Hod sh’b’Malchut – Humility of Sovereignty
To love anyone—partner, neighbor, or stranger—is to make space for another. But where is there room for another, if we’re full of ourselves?!
IsaacAbraham and Sarah's much-longed-for son and the second Jewish patriarch. Isaac is nearly sacrificed by his father at God's command (Genesis 22). He is married to Rebecca and is the father of Esau and Jacob. His Hebrew name is Yitzchak. Luria of Tzfat nailed this in 1570: with God everywhere, there was no room for others—until the very first act of love (hesedLit. Kindness It is said in Pirkei Avot (Ethics of the Fathers) that the world stands on three things: Torah (learning), Avodah (worship), and Gemilut Hasidim (acts of kindness).): God self-contracting, making space for creation, through humility! This pulling back to make way for others is called tzimtzum. And, for us, created in God’s image, tzimtzum is a spiritual practice worth all our effort.
To self-contract can be hard. Poet Marge Piercy, in “Nishmat,” says, “Let…the whining of the ego, cease. Let silence still us…” (Reconstructionist ShabbatShabbat is the Sabbath day, the Day of Rest, and is observed from Friday night through Saturday night. Is set aside from the rest of the week both in honor of the fact that God rested on the seventh day after creating the world. On Shabbat, many Jews observe prohibitions from various activities designated as work. Shabbat is traditionally observed with festive meals, wine, challah, prayers, the reading and studying of Torah, conjugal relations, family time, and time with friends. SiddurLit. Order of prayers. The prayer book., p. 233). We, like God, must practice tzimtzum.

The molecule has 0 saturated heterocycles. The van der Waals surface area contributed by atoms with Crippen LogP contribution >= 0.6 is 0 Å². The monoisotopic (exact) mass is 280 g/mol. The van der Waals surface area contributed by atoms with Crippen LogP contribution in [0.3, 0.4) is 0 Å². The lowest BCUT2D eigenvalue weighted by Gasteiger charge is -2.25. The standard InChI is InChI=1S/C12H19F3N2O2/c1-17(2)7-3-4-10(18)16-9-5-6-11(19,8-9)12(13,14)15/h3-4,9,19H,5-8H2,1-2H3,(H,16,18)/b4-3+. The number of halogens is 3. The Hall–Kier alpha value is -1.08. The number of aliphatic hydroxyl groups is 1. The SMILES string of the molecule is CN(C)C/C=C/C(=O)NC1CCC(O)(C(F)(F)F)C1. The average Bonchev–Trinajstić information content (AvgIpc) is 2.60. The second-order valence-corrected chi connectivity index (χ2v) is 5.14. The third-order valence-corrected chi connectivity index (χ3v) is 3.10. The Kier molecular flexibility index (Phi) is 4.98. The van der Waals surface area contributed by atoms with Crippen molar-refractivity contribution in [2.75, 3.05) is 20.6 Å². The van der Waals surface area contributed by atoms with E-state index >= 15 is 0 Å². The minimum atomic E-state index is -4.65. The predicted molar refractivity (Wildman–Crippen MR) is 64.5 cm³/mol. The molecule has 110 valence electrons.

With great power comes great responsibility. So when we find ourselves in positions of power, when we are sovereign over others as God is sovereign (Malchut), we must take great pains to ensure that we maintain humility (anavah, or among the sefirot(pl of sefirah) In Kabbalah, the 10 “attributes” – channels of Divine energy – via which God interacts with creation., Hod).
It’s easy to point the finger outward: at rulers who know only hubris, who claim to know more about X or Y than anyone, who tell supporters that they alone can fix things, who say (with a straight face to a female reporter on 60 Minutes), “I think I’m much more humble than you would understand.” Painfully easy, to point that finger. But true humility requires us to take the stance of teshuvah (introspection/repentance), and point the finger inward, too. That’s harder.
We find ourselves above others, as if ruling over them, through privilege—be it White, straight, able-bodied, cis-gender, male, well-off, etc. Unexamined (and thus still unrepentant) privilege is, itself, hubris. Righteousness requires tzimtzum on all fronts: our own sacred self-contraction. Those with more, those who rule, must step back and take up less space, consciously creating space for the flourishing of others.
And even less-privileged people still rule over the rest of Creation. Humans got ‘ahead’ by claiming what rightly belonged to others—not just indigenous peoples, but the whole sederLit. Order. The festive meal conducted on Passover night, in a specific order with specific rituals to symbolize aspects of the Exodus from Egypt. It is conducted following the haggadah, a book for this purpose. The mystics of Sefat also created a seder for Tu B'shvat, the new year of the trees. bereshit, order of Creation; millions of species besides our one. We squeezed them out in the process. To restore balance we must do teshuvah—make real change—through humility, through tzimtzum. Only when we shrink our footprint, even if it costs us some comfort (think thermostat) or convenience (think car) or cash, will we ensure the flourishing of nature, of today’s global poor, and of our own descendants.
Those who rule, in any way and to any extent, bear extra responsibility to self-contract, to step back, to do tzimtzum. Humility in the White House; humility in your house and my house. Hod in Malchut: humility in sovereignty.
Adapted from a 2017 Yom Kippur sermon. Image by D’vorah Horn from her set of Omer Practice Cards (2016).